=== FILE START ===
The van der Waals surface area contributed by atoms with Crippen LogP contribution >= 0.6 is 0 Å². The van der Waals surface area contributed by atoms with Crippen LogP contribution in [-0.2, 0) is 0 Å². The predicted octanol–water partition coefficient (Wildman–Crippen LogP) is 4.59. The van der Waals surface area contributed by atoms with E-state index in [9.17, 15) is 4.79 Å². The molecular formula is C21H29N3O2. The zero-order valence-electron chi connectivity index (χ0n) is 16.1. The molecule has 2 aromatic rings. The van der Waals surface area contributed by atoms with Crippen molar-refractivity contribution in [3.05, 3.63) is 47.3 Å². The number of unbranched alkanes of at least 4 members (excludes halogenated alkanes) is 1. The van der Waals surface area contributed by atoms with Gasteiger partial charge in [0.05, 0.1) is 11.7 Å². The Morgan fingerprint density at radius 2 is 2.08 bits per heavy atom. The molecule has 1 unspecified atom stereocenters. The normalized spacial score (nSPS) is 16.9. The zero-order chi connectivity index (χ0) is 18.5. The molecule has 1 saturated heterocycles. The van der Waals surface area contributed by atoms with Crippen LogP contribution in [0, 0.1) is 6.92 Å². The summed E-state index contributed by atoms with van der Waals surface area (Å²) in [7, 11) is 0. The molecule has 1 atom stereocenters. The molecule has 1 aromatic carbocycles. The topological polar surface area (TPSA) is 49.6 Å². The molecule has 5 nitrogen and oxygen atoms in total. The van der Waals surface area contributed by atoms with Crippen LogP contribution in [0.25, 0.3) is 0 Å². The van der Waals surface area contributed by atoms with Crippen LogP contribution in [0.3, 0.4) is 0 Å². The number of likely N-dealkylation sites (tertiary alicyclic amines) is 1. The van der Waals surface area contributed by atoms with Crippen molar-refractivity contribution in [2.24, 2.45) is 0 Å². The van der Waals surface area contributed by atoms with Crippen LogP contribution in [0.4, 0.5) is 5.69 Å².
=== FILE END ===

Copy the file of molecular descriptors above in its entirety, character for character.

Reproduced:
The van der Waals surface area contributed by atoms with Crippen LogP contribution >= 0.6 is 0 Å². The van der Waals surface area contributed by atoms with Crippen LogP contribution in [-0.2, 0) is 0 Å². The predicted octanol–water partition coefficient (Wildman–Crippen LogP) is 4.59. The van der Waals surface area contributed by atoms with E-state index in [9.17, 15) is 4.79 Å². The molecular formula is C21H29N3O2. The zero-order valence-electron chi connectivity index (χ0n) is 16.1. The molecule has 2 aromatic rings. The van der Waals surface area contributed by atoms with Crippen molar-refractivity contribution in [3.05, 3.63) is 47.3 Å². The number of unbranched alkanes of at least 4 members (excludes halogenated alkanes) is 1. The van der Waals surface area contributed by atoms with Gasteiger partial charge in [0.05, 0.1) is 11.7 Å². The Morgan fingerprint density at radius 2 is 2.08 bits per heavy atom. The molecule has 1 unspecified atom stereocenters. The normalized spacial score (nSPS) is 16.9. The zero-order chi connectivity index (χ0) is 18.5. The molecule has 1 saturated heterocycles. The van der Waals surface area contributed by atoms with Crippen LogP contribution in [0, 0.1) is 6.92 Å². The summed E-state index contributed by atoms with van der Waals surface area (Å²) in [7, 11) is 0. The molecule has 1 atom stereocenters. The molecule has 1 aromatic carbocycles. The topological polar surface area (TPSA) is 49.6 Å². The molecule has 5 nitrogen and oxygen atoms in total. The van der Waals surface area contributed by atoms with Crippen LogP contribution in [0.25, 0.3) is 0 Å². The van der Waals surface area contributed by atoms with Crippen LogP contribution in [0.3, 0.4) is 0 Å². The number of likely N-dealkylation sites (tertiary alicyclic amines) is 1. The van der Waals surface area contributed by atoms with Crippen molar-refractivity contribution in [2.24, 2.45) is 0 Å². The van der Waals surface area contributed by atoms with Crippen LogP contribution in [0.4, 0.5) is 5.69 Å².